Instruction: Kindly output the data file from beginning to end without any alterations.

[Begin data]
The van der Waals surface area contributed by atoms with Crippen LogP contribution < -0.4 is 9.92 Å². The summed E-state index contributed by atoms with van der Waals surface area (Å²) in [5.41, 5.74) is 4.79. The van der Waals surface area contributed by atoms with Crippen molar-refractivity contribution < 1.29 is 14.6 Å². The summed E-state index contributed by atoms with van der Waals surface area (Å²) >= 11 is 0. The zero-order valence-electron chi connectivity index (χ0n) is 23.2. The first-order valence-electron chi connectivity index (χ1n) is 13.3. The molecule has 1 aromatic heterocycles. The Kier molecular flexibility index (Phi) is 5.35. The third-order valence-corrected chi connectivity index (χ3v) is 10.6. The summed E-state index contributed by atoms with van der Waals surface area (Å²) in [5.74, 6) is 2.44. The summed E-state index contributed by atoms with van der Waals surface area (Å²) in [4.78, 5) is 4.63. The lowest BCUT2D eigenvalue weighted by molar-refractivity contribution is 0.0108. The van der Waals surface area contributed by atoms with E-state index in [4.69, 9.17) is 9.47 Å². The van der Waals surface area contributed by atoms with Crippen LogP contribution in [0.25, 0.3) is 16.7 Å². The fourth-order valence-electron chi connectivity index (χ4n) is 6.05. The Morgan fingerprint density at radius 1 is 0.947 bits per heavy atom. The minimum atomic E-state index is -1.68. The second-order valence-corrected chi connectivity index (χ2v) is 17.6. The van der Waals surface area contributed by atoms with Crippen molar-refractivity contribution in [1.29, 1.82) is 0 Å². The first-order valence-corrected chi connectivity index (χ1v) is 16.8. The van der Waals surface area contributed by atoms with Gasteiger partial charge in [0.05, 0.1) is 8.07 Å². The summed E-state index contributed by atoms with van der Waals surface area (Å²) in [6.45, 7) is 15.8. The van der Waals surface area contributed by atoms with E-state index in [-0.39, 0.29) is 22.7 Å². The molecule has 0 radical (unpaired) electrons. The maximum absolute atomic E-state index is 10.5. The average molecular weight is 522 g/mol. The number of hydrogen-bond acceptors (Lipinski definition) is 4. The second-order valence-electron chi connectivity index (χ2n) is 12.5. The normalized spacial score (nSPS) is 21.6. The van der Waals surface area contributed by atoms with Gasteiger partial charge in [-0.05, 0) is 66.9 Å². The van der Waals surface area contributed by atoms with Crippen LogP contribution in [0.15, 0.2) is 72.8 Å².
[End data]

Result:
The van der Waals surface area contributed by atoms with Crippen LogP contribution < -0.4 is 9.92 Å². The summed E-state index contributed by atoms with van der Waals surface area (Å²) in [5.41, 5.74) is 4.79. The van der Waals surface area contributed by atoms with Crippen molar-refractivity contribution < 1.29 is 14.6 Å². The summed E-state index contributed by atoms with van der Waals surface area (Å²) >= 11 is 0. The zero-order valence-electron chi connectivity index (χ0n) is 23.2. The first-order valence-electron chi connectivity index (χ1n) is 13.3. The molecule has 1 aromatic heterocycles. The Kier molecular flexibility index (Phi) is 5.35. The third-order valence-corrected chi connectivity index (χ3v) is 10.6. The summed E-state index contributed by atoms with van der Waals surface area (Å²) in [5.74, 6) is 2.44. The summed E-state index contributed by atoms with van der Waals surface area (Å²) in [4.78, 5) is 4.63. The lowest BCUT2D eigenvalue weighted by molar-refractivity contribution is 0.0108. The van der Waals surface area contributed by atoms with E-state index in [4.69, 9.17) is 9.47 Å². The van der Waals surface area contributed by atoms with Crippen LogP contribution in [0.25, 0.3) is 16.7 Å². The fourth-order valence-electron chi connectivity index (χ4n) is 6.05. The Morgan fingerprint density at radius 1 is 0.947 bits per heavy atom. The minimum atomic E-state index is -1.68. The second-order valence-corrected chi connectivity index (χ2v) is 17.6. The van der Waals surface area contributed by atoms with Crippen molar-refractivity contribution in [1.29, 1.82) is 0 Å². The first-order valence-corrected chi connectivity index (χ1v) is 16.8. The van der Waals surface area contributed by atoms with Gasteiger partial charge in [0.05, 0.1) is 8.07 Å². The summed E-state index contributed by atoms with van der Waals surface area (Å²) in [6.45, 7) is 15.8. The van der Waals surface area contributed by atoms with E-state index in [-0.39, 0.29) is 22.7 Å². The molecule has 0 radical (unpaired) electrons. The maximum absolute atomic E-state index is 10.5. The average molecular weight is 522 g/mol. The number of hydrogen-bond acceptors (Lipinski definition) is 4. The second-order valence-electron chi connectivity index (χ2n) is 12.5. The normalized spacial score (nSPS) is 21.6. The van der Waals surface area contributed by atoms with Gasteiger partial charge in [-0.05, 0) is 66.9 Å². The van der Waals surface area contributed by atoms with Crippen LogP contribution in [0.15, 0.2) is 72.8 Å².